Critics are grabbing onto specific provisions regarding federal legislation and taxes.
Scott proposes a minimum federal tax for the tens of million Americans who do not have enough income to pay federal income taxes. Another provision would end federal legislation five-years after it was passed. This would be criticized by some as it would threaten Medicare and Social Security, but Scott insists that this is not his intention.
Indiana Senator Mike Braun admitted that some members of the Senate GOP caucus were unhappy about the plan. However, he stated that he is confident in Scott’s political leadership and even supported the 11-point plan.
Braun stated that Republicans are still in a strong position going into the November midterms, because Democrats' mistakes "served up an opportunity."
Braun stated, "I would say to take advantage of it, but also stake out that gives independents who elected swing-state senators and president something else than the party of ‘No.'"
Scott's plan not only divided his Capitol Hill caucus, but also split some of Washington's most powerful conservative institutions.
Grover Norquist is the president of Americans for Tax Reform. He dismissed Scott's plan because it was "an unserious presentation" and would result in a "significant tax increase."
Norquist objected to Scott's proposal not being reviewed by the wider conservative movement. He said, "This was not run through anybody." "Not happening."
Kevin Roberts, president at the Heritage Foundation, was a fan of Scott's agenda, which included the tax component. Scott will highlight his proposal at the foundation's Thursday speech. The foundation also plans to release its policy goals.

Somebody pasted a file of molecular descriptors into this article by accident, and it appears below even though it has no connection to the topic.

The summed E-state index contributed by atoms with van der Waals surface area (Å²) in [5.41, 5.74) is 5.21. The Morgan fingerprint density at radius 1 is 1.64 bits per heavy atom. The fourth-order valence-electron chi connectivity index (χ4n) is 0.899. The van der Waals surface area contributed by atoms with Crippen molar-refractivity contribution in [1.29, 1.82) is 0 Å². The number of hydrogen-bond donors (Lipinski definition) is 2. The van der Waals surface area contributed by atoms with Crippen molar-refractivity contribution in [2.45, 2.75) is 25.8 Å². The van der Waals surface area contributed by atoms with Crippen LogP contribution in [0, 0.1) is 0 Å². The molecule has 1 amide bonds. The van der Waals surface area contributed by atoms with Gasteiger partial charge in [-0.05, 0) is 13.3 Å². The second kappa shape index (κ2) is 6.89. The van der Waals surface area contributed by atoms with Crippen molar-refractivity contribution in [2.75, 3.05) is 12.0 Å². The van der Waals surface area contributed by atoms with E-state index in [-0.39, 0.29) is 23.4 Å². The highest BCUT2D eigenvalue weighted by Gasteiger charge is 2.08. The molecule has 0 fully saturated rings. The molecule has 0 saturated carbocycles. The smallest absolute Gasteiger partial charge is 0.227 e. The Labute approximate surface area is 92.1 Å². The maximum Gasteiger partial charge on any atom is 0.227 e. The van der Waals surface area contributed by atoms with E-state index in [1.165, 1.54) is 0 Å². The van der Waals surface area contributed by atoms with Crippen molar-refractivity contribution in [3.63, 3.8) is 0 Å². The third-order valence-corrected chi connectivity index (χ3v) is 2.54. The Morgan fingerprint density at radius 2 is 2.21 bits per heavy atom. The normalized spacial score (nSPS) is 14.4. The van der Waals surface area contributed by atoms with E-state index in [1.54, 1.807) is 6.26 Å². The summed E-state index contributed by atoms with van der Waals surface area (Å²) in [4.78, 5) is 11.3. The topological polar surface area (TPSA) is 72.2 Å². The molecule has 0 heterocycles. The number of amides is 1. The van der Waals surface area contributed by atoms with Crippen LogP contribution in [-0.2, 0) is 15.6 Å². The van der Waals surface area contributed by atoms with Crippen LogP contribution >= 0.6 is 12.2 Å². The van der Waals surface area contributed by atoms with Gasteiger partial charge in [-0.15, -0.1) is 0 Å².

Roberts stated that Scott's fierce opposition to Scott's plan highlights a wider debate within the GOP.
Roberts stated that "this is not an honest discussion about taxation policy." "It's about establishment self-appointed ruling Elites -- I mean generally -- inside and out of the Capitol telling a great senator who's working for his constituents that it's just not their plan. He needs to stop talking."
As Republicans battle each other, Scott's plan has been used by the Democratic National Committee as a weapon against Republicans since its release.
Last week, the DNC released another round of digital ads that called on voters to "stop Senate Republicans’ new plan to increase taxes on 50% Americans."
Jaime Harrison, DNC chairman, stated that Rick Scott had written it down. "Every Republican lawmaker must answer it, and it's certain that we'll remind the American people every chance we get."
Scott is just beginning to make a mark on national politics, according to those who have seen Scott's rise in the political arena.
Ex-Florida Attorney general Bill McCollum who ran unsuccessfully against Scott in the Republican primary for governor in 2010 said that he would not underestimate Scott's potential as the next Senate majority leader and the next president.
"I believe he has always been ambitious to become president of the United States. McCollum stated that he has always been ambitious to be president of the United States. McCollum stated that his real ambition was to reach Washington. This was his true ambition. His true ambition is to become the chief executive officer of the country.